Sun Not in Sagittarius

  According to the pseudoscience of astrology the Sun enters the constellation of Sagittarius the Archer on Wednesday November 22nd. When in fact the actual position of the Sun is still within the boundaries of the constellation of Libra the Scales.

   Read a little more about how astrology has the Sun incorrectly placed in a previous blog, and in another blog discussing the effects of precession.

   
   
   

Click here to go to the Qué tal in the Current Skies web site for monthly observing information, or here to return to bobs-spaces.

November Moon at Apogee

   Our Moon reaches apogee, (greatest distance from Earth), on Tuesday November 21st. At that time the Moon will more or less be at a distance of 31.84 Earth diameters (406,132 km or 252,359 miles) from the Earth.

   Does our Moon actually go around the Earth as this graphic shows? From our perspective on the Earth the Moon appears to circle around the Earth. However, in reality, the Moon orbits the Sun together with the Earth*

   On the day of the apogee the 3.5-day old waxing crescent Moon will be over the southwestern horizon at sunset local time. Were it not so bright the glow of the Milky Way in the background might have been visible. Saturn is visible, but it is low above the horizon.

*Click here to read my 2006 Scope on the Sky column “The Real Shape of the Moon’s Orbit”. (PDF)

Read this very informative article about the Earth-Moon system and their orbital motions, written by Joe Hanson. “Do We Orbit the Moon?”

   
   
   

Click here to go to the Qué tal in the Current Skies web site for monthly observing information, or here to go to bobs-spaces.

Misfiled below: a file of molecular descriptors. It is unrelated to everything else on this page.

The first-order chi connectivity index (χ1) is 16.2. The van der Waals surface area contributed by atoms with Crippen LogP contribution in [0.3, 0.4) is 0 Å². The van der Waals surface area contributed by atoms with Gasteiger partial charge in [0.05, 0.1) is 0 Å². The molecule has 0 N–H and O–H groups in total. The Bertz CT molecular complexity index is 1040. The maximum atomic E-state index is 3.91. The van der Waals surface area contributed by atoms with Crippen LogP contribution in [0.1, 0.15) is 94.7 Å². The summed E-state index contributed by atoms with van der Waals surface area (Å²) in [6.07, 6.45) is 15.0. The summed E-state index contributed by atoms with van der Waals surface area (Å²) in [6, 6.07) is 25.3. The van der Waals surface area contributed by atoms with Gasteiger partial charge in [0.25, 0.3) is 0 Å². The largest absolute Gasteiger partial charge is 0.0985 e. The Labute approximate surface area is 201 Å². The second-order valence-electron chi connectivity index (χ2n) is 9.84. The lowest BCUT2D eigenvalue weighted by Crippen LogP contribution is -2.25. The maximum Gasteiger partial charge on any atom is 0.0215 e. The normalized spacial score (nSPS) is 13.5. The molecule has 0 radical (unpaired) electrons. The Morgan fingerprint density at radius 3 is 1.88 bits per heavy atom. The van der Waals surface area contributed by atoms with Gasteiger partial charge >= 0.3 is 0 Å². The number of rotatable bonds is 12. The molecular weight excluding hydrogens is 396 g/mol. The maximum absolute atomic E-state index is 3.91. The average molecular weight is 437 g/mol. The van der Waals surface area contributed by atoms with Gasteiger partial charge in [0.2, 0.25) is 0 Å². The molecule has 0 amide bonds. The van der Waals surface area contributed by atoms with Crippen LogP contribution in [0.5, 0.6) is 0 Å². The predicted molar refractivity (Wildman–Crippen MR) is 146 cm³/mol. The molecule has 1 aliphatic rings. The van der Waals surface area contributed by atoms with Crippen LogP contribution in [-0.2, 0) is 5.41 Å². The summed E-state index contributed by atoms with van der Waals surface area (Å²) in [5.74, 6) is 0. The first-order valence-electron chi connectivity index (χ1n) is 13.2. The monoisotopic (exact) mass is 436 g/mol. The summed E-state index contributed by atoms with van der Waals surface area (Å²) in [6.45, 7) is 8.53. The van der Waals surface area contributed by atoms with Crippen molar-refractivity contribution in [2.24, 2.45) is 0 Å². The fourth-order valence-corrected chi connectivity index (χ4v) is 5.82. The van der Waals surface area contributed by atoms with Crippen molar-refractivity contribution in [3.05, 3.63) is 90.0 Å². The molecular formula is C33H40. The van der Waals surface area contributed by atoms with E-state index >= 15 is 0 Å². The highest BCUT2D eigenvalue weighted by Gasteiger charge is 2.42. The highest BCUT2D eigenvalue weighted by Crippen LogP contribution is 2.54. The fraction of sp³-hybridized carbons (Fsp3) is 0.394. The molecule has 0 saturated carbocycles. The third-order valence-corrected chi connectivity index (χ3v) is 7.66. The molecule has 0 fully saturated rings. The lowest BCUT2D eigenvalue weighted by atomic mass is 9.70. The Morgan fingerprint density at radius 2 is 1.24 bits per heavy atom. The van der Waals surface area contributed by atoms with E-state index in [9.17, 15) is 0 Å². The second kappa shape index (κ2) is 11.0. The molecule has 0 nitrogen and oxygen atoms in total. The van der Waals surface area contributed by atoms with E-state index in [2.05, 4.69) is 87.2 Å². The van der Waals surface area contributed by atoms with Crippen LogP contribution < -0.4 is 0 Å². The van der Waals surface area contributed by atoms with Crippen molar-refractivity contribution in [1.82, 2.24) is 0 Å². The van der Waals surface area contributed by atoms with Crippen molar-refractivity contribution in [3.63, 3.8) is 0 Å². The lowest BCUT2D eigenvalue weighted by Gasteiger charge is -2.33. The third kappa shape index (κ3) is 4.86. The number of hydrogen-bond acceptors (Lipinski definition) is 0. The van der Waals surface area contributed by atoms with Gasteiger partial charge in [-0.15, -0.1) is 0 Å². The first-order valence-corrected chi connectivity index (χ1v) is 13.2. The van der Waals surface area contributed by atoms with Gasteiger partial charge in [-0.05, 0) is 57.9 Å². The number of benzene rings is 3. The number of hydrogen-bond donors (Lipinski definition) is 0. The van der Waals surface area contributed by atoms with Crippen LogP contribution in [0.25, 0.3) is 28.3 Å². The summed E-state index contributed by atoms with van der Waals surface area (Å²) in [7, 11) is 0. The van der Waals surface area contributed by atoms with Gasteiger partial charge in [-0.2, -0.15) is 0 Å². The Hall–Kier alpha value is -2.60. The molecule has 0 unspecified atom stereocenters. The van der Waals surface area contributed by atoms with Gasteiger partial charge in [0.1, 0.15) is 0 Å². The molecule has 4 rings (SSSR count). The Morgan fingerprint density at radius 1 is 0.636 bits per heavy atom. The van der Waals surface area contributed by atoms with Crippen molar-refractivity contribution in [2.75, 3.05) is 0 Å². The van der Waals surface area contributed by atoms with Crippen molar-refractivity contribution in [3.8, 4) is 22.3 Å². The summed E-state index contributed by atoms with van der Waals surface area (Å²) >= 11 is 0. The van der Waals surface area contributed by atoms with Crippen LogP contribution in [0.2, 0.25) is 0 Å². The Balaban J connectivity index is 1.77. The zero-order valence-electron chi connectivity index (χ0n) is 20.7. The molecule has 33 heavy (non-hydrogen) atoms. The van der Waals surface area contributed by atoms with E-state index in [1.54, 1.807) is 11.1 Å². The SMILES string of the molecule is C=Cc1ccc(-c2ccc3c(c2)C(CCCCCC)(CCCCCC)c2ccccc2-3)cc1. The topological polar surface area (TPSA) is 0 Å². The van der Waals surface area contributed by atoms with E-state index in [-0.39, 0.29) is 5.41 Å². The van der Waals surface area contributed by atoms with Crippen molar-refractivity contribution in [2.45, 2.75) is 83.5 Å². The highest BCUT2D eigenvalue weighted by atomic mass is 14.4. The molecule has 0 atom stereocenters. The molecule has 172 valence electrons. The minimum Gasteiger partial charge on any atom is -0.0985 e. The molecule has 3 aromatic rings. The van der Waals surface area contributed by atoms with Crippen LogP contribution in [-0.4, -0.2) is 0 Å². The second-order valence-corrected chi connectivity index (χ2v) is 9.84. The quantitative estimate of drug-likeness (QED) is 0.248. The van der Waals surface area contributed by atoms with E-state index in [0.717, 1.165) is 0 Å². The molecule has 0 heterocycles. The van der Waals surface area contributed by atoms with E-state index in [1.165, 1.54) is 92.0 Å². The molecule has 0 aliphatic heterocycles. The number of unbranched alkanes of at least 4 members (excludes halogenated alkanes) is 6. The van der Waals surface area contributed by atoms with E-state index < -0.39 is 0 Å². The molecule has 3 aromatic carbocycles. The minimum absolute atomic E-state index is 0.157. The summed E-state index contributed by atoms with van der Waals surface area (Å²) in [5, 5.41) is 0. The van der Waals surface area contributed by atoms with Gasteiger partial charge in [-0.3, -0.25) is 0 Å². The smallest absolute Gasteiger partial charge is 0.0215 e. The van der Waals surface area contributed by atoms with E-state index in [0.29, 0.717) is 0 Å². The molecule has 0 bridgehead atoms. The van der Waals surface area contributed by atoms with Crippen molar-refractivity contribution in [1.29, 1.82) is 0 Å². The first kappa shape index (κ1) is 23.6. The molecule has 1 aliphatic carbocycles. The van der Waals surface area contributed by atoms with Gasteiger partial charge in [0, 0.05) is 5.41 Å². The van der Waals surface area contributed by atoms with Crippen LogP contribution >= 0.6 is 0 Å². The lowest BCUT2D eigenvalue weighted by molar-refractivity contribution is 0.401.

2017 Summer Solstice on Mars

A Martian Year

A Martian Year – at One Earth Month Intervals

   Monday November 20th is the summer solstice on the planet Mars as the planet transitions from spring to summer during its 684 Earth day orbit around the Sun. Seasons on Mars are marked by the planet’s heliocentric longitude coordinates using the position of Mars along its orbit around the Sun. Each seasonal start/ending point is 90 degrees apart, but because of its elliptical-shaped orbit each Martian season is of varying lengths.

   I’m not exactly sure why this particular date is used but by international agreement astronomers have selected 11 April, 1955 as 0 degrees for year 1 of this Martian calendar. What this means is that on Monday November 20th, Earth time, it is the start of summer for year 34 using the aforementioned calendar system.

Year 34
0 degrees — Spring Equinox — May 05 2017
90 degrees — Summer solstice — November 20 2017
180 degrees — Fall Equinox — May 20 2018
270 degrees — Winter Solstice — October 16 2018

Year 35
0 degrees — Spring Equinox — March 23 2019
90 degrees — Summer solstice — October 08 2019
180 degrees — Fall Equinox — April 08 2020
270 degrees — Winter Solstice — September 02 2020

Year 36
0 degrees — Spring Equinox — February 07 2021
90 degrees — Summer solstice — August 25 2021
180 degrees — Fall Equinox — February 24 2022
270 degrees — Winter Solstice — July 21 2022

Learn a little (or a lot) more about the exploration of Mars at the NASA Journey to Mars web site.

   
   
   

Click here to go to the Qué tal in the Current Skies web site for monthly observing information, or here to return to bobs-spaces.